Elias on roster, pitching, improvement, Matt Harvey and more

SARASOTA, Fla. – The Orioles didn’t make any changes to their 28-man roster as the noon deadline passed to submit them. No late waiver claims or trades, at least so far.

The roster remains at the same 14 pitchers and 14 position players for Friday’s opener against the Rays at Tropicana Field.

Here it is again:

pitchers (14)
Keegan Akin
Bryan Baker
Mike Baumann
Felix Bautista
Paul Fry
Joey Krehbiel
Dean Kremer
Jorge Lopez
Jordan Lyles
John Means
Cionel Perez
Dillon Tate
Tyler Wells
Bruce Zimmermann

Catchers (2)
Anthony Bemboom
Robinson Chirinos

Infielder (7)
Kelvin Gutierrez
Trey Mancinic
Jorge Mateo
Ryan Mountcastle
Rounned Odor
Chris Owings
Ramon Urias

Outfielder (5)
Austin Hays
Ryan McKenna
Cedric Mullins
Anthony Santander
DJ Stewart

Eight players have made their first career opening day roster: Akin, Baker, Baumann, Bautista, Bemboom, Gutiérrez, Krehbiel and McKenna.

The team is working out at Tropicana Field after traveling to Tampa yesterday.

Executive vice president/general manager Mike Elias said in today’s video call that he expects those 28 players to remain on the opening day roster despite the freedom to make waiver claims or trades.

“This crazy stuff happens in baseball, but I have no indication that this roster is going to change before tomorrow’s game,” Elias said. “There are trades going on right now, there’s been a flurry in the last 24 hours. We’ve dabbled in that stuff like we always do, but nothing came to fruition. But it’s certainly that time of year when the waiver wire gets a little bit interesting, and we’ll keep an eye on it.”

Asked about decisions made with the pitching staff and expectations, Elias said:

“We’re facing concerns, obviously, with navigating the early part of the season. Every team is. April is going to be tough. John Means and Jordan Lyles and these guys, they just got to the point of getting into that four-, five-inning neighborhood of work. we’ve also got Tyler Wells in the rotation now, who’s looked great in spring. We’re very hopeful about him as a long-term major league starting pitcher. But having come off a year of short relief, coming off a pandemic and Tommy John rehab, it’s going to take some time to get his legs under him and get him stretched out in a responsible way.

“And then we have a bevy of long men, bulk starters that have been carrying the load for us up and down from Triple-A last year that have yet to really firmly establish themselves as major league starting pitchers, and we want to continue to see those guys. All of that combined, we’ve kind of come up with a plan of getting a bunch of long guys in our bullpen, and then we’ll have guys available to them each day to pick up the starters so we’re not asking a starter to go too deep into a game and jeopardize his long-term health over the season.”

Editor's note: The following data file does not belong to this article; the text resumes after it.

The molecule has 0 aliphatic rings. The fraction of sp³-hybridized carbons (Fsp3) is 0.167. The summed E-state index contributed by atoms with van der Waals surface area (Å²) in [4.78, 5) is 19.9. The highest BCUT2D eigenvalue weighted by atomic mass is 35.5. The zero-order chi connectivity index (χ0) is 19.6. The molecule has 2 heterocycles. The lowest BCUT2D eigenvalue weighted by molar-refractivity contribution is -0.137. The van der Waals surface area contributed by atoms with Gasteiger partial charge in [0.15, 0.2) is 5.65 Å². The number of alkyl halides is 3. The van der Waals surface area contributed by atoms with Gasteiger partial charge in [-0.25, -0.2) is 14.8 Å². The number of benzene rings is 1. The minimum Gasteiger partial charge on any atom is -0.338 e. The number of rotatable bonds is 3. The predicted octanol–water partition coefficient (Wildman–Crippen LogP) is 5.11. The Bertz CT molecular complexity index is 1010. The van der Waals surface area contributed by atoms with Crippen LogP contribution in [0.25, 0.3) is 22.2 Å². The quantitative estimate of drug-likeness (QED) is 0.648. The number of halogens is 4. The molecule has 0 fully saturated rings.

Thumbnail image for Baumann-Throws-White-Debut-Sidebar.jpgBaumann won’t be the fifth starter, at least the first time through the rotation. He’s in the bullpen, with his usage to be determined.

“He is able to provide some length,” Elias said. “I don’t know if (manager Brandon Hyde) wants to bring him in a shorter opportunity to win a game or something. That may happen, but he is an option to provide length out of the ‘pen and we’ll see where it goes. His spring stats were a little uneven, but to see his arm action and velocity return coming off the alt site injury in 2020 finally was a big development for us.

“It’s time to go for him. He’s 26 1/2 or something like that and he’s ready to do this in the major leagues, and he’s very up-front about that and we’re ready to give him the ball in the major leagues and see where it goes. He may be somebody that becomes a starter for us long-term, but he’s also somebody who has the stuff to be effective out of the ‘pen.”

The Orioles will try to avoid losing 100 or more games for the fourth full season in a row. Living in the American League East brings the usual challenges, Elias said.

“We want to get better,” he said. “I think that we’re getting more talented, we will get hopefully even more talented as the year goes on, and that should lead to wins. But baseball’s baseball. Sometimes improvement doesn’t happen in a linear fashion. We’re keeping a broad perspective in mind in terms of carefully developing a playoff-caliber roster that’s going to remain at the forefront, but this team is young and talented and the farm system underneath it is young and talented, and anything can happen, so we’re just going to keep working as smartly as possible trying to make the players better and seeing where this goes.

“I think we’re very hopeful that we’re going to take a step forward this year.”